There have been so many valuable lessons learned over the past five years. I know so much more now than I did when I started vChief, but I also maintain a growth mindset as I move forward, recognizing that there’s always more to learn and opportunities for improvement. In this post, I’ll focus on the most valuable lesson that I have come to realize over my half decade as a female entrepreneur, which has been harnessing the power of mentorship and support, a power that is two-fold.
When you’re starting out as an entrepreneur (and at any point in your entrepreneurial journey, frankly), it’s important to push pride aside and admit when you don’t know what you’re doing. No one person can be good at everything, so it’s important to own up to what’s not in your wheelhouse and seek out experts in those areas.
When I started vChief, I didn’t know the first thing about running a business. I was intimately familiar with the chief of staff role, having worked as one for many years at both Teach for America and Braven. Through those experiences, I had also gained familiarity with the inner workings that make a business function. But I by no means had the full picture, and I had a lot to learn as I set out to start my own venture.
“…the most valuable lesson that I have come to realize over my half decade as a female entrepreneur, which has been harnessing the power of mentorship and support, a power that is two-fold.”
Thankfully, I found so many amazing local resources to guide me along the way, like Heather Wentler and the late Amy Gannon at the Doyenne Group, whose mission is to support women entrepreneurs as they launch and scale their ventures. Also, the 100state coworking space and 1 Million Cups community were integral for both providing entrepreneurial resources and meeting people who supported vChief’s business growth. As well, I attended several different training sessions that helped me think about how to legally structure my business, choose insurance, and other things that I just didn’t know the first thing about. Plus, these were another opportunity to build great connections with people who could help me in a number of different ways in my business.
I’m incredibly grateful for my former boss and vChief’s first client, Aimee Eubanks Davis from Braven, who also referred several of our first few clients. I was also very lucky to start working with executive coach Jacki Sergi from Radical Spark Coaching just as I founded vChief.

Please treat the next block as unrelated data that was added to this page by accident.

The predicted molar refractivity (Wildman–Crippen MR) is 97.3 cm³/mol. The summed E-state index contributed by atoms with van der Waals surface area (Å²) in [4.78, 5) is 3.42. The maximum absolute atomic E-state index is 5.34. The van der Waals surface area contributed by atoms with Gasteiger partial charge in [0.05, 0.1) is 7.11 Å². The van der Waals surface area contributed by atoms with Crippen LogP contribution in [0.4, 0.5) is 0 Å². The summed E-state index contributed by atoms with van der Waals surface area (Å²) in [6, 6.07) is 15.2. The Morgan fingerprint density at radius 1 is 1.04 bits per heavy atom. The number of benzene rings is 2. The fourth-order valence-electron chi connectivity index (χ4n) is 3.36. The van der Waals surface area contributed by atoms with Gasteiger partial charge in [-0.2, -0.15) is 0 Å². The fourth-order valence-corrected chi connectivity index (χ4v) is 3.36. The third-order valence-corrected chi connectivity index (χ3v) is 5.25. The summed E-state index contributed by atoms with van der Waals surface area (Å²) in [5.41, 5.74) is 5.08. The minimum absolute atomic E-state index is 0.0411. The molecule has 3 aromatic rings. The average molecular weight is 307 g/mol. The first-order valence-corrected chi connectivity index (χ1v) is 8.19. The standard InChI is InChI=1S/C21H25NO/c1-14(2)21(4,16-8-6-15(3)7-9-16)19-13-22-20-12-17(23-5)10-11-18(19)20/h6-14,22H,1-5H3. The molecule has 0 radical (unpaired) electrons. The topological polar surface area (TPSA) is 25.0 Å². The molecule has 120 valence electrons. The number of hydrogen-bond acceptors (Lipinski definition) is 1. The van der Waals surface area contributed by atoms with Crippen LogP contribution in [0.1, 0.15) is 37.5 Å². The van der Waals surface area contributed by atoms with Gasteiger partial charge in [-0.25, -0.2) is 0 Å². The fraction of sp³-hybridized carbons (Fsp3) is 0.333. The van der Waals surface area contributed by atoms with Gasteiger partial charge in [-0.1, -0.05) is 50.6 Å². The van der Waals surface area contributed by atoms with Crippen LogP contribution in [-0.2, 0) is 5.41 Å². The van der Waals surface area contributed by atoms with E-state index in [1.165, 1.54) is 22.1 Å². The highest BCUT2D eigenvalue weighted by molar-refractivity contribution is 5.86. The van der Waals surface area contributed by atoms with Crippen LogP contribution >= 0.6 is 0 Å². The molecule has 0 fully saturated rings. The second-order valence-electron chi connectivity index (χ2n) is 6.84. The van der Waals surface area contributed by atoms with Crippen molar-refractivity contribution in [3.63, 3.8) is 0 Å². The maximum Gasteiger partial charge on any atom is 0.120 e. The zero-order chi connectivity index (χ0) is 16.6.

There are so many helpful resources available to entrepreneurs nowadays; you just have to seek them out and find what you need.
On the flip side, following the lead of so many mentors and resources that have presented themselves in my life, I’ve intentionally worked to be a resource and helper to others. In the areas where I feel like I’ve gained credible experience and savvy as an entrepreneur, I try to share my knowledge and insight with others that I meet through various networking groups or other connections.
But even more so, I try to frame my perspective when I interact with others–whether that’s a potential client or just someone I’m networking with–around how I can help them, not how I can get their business. I aim to perceive what that person needs. If I can help them in some way personally or through vChief’s services, I will.
However, if I know of a resource I can direct them to that’s a better fit for them, I don’t shy away from doing that, either. We have potential clients who come to us with needs we could handle but that someone else would be a better fit for, and I love being able to refer people to another business who we’ve partnered with or give them ideas of how they could solve that challenge. Often what happens is they come back later and they have a scope of work that’s the right fit for us. That’s really served us well in business and it’s just the integrity with which we try to do our work.
Asking for help when you need it is a sign of strength, and awareness around your needs is so critical to running your business successfully. In return, as you receive help along the way, find the places where you can serve as a resource or a mentor to pass on the knowledge and experience that you’ve gained over your entrepreneurial journey. We’re all in this together.